Learning Step by Step
Review by Lis Grundy
Reprinted in Future Reflections from the Information
Exchange, a publication of the Royal National Institute,
who has attended a Lilli Nielsen lecture will know,
from watching her mimic the antics of toddlers, that
she has a great insight into the learning processes
of the "normal child." This,
coupled with an extraordinary empathy for the needs
of visually impaired children, forms the basis of her
new book: Early Learning-Step by Step.
it she explores the concept of "active learning" and
how, by examining and exploring the world about them,
children are able to acquire new skills that are meaningful
to them and will therefore be used by them to fulfill
their own needs and also their interactions with others.
Children learn by "selecting." This is precisely what
I see them doing when they are learning to grasp, to
experiment with balance games, to play sequence games,
and so on. The child can only select if he has something
to select from, "something to compare."
those who have read Lilli's books this may all sound
rather familiar but, as the title suggests, this book
heralds a welcome progression of her work with the "Little
Room" by suggesting how environmental intervention can
be used in the world beyond.
begins by looking at normal motor development, before
and after birth, and goes on to relate this to those
children with a visual impairment and/or multiple disabilities
and suggests how missed developmental stages hinder
the child's progression and therefore further development.
this she gives many suggestions on how to encourage
a child to explore and to move and therefore to experience
those lost stages that are the prerequisites for progress
onto the next skill.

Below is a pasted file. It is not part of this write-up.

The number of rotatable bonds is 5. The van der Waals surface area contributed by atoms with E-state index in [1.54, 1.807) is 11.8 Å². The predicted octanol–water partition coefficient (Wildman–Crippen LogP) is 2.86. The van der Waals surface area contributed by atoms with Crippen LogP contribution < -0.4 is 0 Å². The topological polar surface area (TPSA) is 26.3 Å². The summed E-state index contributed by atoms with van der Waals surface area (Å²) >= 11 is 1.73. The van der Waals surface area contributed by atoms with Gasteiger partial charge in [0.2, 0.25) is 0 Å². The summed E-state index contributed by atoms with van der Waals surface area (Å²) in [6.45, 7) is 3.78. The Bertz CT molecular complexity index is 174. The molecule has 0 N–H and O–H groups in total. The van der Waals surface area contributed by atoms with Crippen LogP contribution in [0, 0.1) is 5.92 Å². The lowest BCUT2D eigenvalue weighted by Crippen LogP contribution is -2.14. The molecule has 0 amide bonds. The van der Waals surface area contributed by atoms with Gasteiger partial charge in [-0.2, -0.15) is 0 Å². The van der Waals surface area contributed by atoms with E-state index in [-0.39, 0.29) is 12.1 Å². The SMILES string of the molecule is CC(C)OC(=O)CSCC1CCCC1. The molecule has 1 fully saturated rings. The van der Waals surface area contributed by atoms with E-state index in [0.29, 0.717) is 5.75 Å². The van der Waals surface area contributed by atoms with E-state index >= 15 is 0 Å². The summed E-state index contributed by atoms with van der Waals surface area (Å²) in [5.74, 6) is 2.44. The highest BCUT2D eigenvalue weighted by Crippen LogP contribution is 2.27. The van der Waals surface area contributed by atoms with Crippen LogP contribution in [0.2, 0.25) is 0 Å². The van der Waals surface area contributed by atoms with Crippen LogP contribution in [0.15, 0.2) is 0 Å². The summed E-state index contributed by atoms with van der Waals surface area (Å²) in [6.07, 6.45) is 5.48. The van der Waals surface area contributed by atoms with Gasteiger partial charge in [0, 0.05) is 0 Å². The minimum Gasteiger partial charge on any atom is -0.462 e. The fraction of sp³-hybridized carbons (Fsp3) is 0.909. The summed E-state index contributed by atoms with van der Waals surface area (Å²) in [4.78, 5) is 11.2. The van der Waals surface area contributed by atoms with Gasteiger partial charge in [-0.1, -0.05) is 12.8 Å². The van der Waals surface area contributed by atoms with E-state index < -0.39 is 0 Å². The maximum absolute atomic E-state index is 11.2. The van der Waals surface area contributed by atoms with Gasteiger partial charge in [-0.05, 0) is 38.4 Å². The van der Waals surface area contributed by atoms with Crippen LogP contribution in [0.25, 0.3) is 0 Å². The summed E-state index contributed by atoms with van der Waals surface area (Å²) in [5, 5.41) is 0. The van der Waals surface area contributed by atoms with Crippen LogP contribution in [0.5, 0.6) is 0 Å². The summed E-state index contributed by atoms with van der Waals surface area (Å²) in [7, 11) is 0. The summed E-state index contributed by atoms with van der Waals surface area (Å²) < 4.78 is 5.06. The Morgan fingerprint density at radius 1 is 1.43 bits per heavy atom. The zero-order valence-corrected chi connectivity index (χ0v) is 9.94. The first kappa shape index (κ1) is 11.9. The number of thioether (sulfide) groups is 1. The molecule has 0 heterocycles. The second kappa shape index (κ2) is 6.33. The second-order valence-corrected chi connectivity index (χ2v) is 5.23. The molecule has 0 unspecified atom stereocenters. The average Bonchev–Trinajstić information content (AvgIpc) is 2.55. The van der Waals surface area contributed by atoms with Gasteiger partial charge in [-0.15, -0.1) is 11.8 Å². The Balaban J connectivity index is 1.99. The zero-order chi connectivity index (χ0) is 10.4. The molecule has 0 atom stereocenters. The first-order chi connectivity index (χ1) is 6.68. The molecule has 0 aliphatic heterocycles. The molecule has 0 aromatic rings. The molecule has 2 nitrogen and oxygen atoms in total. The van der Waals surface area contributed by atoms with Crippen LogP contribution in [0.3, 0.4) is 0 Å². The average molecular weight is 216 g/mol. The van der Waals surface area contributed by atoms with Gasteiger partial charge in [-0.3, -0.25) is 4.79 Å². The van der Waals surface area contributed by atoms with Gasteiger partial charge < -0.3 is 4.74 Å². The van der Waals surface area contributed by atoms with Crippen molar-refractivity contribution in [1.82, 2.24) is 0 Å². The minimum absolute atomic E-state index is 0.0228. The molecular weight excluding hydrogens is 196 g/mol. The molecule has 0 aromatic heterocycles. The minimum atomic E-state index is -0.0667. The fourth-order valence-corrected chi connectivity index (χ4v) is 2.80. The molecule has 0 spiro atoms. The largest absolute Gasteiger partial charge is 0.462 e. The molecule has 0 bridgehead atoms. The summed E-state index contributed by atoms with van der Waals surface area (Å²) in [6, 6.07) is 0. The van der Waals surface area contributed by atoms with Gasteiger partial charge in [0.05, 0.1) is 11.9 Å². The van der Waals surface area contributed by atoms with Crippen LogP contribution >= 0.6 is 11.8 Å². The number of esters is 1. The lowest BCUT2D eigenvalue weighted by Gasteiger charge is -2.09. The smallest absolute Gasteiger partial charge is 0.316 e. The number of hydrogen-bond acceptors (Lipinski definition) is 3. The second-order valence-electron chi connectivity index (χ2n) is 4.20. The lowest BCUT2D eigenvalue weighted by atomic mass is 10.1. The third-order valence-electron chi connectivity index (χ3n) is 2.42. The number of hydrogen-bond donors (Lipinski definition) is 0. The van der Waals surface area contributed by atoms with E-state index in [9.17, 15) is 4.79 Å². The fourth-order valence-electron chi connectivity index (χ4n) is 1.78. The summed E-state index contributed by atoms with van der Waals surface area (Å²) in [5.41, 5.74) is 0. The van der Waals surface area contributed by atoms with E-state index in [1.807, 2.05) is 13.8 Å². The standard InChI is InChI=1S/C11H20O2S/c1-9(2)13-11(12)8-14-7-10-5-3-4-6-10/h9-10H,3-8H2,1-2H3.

those children with little signs of mobility she describes
how kinematics, or unintentional movements, can be harnessed
to produce those that are intentional and therefore
those children who are more able she suggests ways of
encouraging independent sitting, crawling, walking,
is interesting that nowhere in the book does Lilli explore
the use of "high tech" equipment. Instead, she constantly
introduces the "tools" which are her "stock in trade"ordinary
spoons, cups, plates, brushes, buckets, etc.all
of which can facilitate learning whilst enabling a visually
impaired child to make sense of the world in which they
is particularly so with feeding and Lilli devotes two
chapters to this topic"Learning How To Chew" and
"Learning How To Eat." Again she suggests activities
for a great range of abilities including marbles in
the mouth for the more able pupil, definitely not for
the faint-hearted tutor!!
the chapter that is given over to "Toys & Materials,"
Lilli describes specific pieces of equipment that were
developed in unison with the Active Learning Approach.
These include the Essef Board, the Support Bench and
the Net Hammock "Poten" all of which were designed to
encourage movement. Throughout the book there is a great
deal of useful material that describes the functions
and ways of using the equipment.
conclude, rather than examining toys and methods in
detail, Lilli looks at learning to play constructively
as she outlines the developmental steps and looks at
the significance of the sequence of learning required
to manipulate toys and to play games.
book stands alone as a source of information and suggestions
for those who are new to caring for, and to teaching,
those children with multiple disabilities and/or a vision
impairment. It would however be enhanced by having first
read Lilli's other work. For
those who are already in the field this is the practical
book that follows the theory.